The Real Deal New York

Midtown East rezoning will likely be passed in 2017: Garodnick

Council member hopeful de Blasio will make proposal this year

February 03, 2016 12:25PM
By Konrad Putzier

Midtown Garodnick

From left: Midtown East and Dan Garodnick

Council member Dan Garodnick expects the Midtown East rezoning to pass before the next mayoral election in 2017. The remark, made at Wednesday’s B’nai B’rith real estate luncheon at the Cornell Club, offers further hope that an issue whose many twists, turns and delays have galvanized the real estate industry could finally be resolved.In October, a steering committee including Garodnick and Manhattan borough president Gale Brewer proposed a sweeping rezoning plan for Midtown East between 39th Street and 57th Street. The de Blasio administration is currently reviewing the proposal, and is set to present its own plan in turn.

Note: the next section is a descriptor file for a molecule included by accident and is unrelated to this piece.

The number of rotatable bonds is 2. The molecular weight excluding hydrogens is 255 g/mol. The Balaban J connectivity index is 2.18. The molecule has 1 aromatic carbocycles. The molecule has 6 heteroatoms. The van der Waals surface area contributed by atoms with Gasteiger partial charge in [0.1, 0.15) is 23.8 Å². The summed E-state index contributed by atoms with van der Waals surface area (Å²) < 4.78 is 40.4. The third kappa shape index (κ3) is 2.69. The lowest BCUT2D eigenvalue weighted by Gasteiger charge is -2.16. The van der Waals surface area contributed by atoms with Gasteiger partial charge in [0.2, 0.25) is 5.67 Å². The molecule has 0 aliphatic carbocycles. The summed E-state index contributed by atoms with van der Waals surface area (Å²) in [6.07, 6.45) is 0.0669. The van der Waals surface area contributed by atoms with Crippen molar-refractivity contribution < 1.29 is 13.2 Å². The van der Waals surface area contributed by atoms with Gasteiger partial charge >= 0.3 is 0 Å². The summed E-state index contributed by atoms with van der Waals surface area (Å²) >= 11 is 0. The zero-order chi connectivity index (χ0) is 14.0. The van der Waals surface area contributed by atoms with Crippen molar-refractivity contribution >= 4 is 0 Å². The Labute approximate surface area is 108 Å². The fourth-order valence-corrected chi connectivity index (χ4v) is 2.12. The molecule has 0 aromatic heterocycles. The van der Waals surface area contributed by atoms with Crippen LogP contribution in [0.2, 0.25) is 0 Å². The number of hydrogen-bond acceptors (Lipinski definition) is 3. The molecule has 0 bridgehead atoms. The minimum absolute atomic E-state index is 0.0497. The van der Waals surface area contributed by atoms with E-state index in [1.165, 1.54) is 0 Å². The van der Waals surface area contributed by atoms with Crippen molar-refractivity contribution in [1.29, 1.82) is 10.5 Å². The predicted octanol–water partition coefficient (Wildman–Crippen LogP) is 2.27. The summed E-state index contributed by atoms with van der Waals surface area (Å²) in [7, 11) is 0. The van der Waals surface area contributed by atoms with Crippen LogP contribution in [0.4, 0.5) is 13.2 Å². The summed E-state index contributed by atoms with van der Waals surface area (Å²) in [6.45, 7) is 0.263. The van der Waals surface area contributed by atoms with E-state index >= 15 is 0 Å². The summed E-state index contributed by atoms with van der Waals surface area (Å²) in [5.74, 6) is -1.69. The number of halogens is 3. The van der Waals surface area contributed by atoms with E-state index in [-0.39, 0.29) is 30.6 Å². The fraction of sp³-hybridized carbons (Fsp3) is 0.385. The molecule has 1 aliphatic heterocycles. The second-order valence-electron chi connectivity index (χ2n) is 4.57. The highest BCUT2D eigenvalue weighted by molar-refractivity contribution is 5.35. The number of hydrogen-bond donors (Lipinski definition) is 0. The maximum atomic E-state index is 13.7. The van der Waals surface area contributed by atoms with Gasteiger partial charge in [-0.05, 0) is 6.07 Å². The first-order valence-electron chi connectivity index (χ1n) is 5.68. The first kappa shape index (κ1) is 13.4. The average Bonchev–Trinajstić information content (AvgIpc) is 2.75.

“I think you’re going to see a proposal from the mayor this year” Garodnick said. “They will propose it, then it goes through ULURP, and then we pass it. My expectation is that we will pass the East Midtown rezoning in 2017.”

Garodnick is a key figure in the long-standing quest to rezone and promote new construction in Midtown East – a district shaped by stately but ageing office buildings and cramped subway cars. In 2012, then-mayor Michael Bloomberg proposed a sweeping rezoning plan. The plan failed a year later in large part due to the opposition of Garodnick, who lamented a lack of provisions for transit improvements.

In 2015, City Council passed a more modest rezoning plan for a five-block stretch along Vanderbilt Avenue, which it billed as the first phase of a Midtown East rezoning, and paved the way for the development of SL Green’s office tower One Vanderbilt. Phase two is set to cover the entire neighborhood, stretching from Third Avenue to Madison Avenue.

Under the Garodnick and Brewer proposal, owners of landmarked buildings could sell up to 4 million square feet in unused air rights to developers across the district at market rates. The city would take a 20 to 40 percent cut of the sales proceeds to fund transit and public infrastructure improvements. The de Blasio administration has made the rezoning one of its priorities.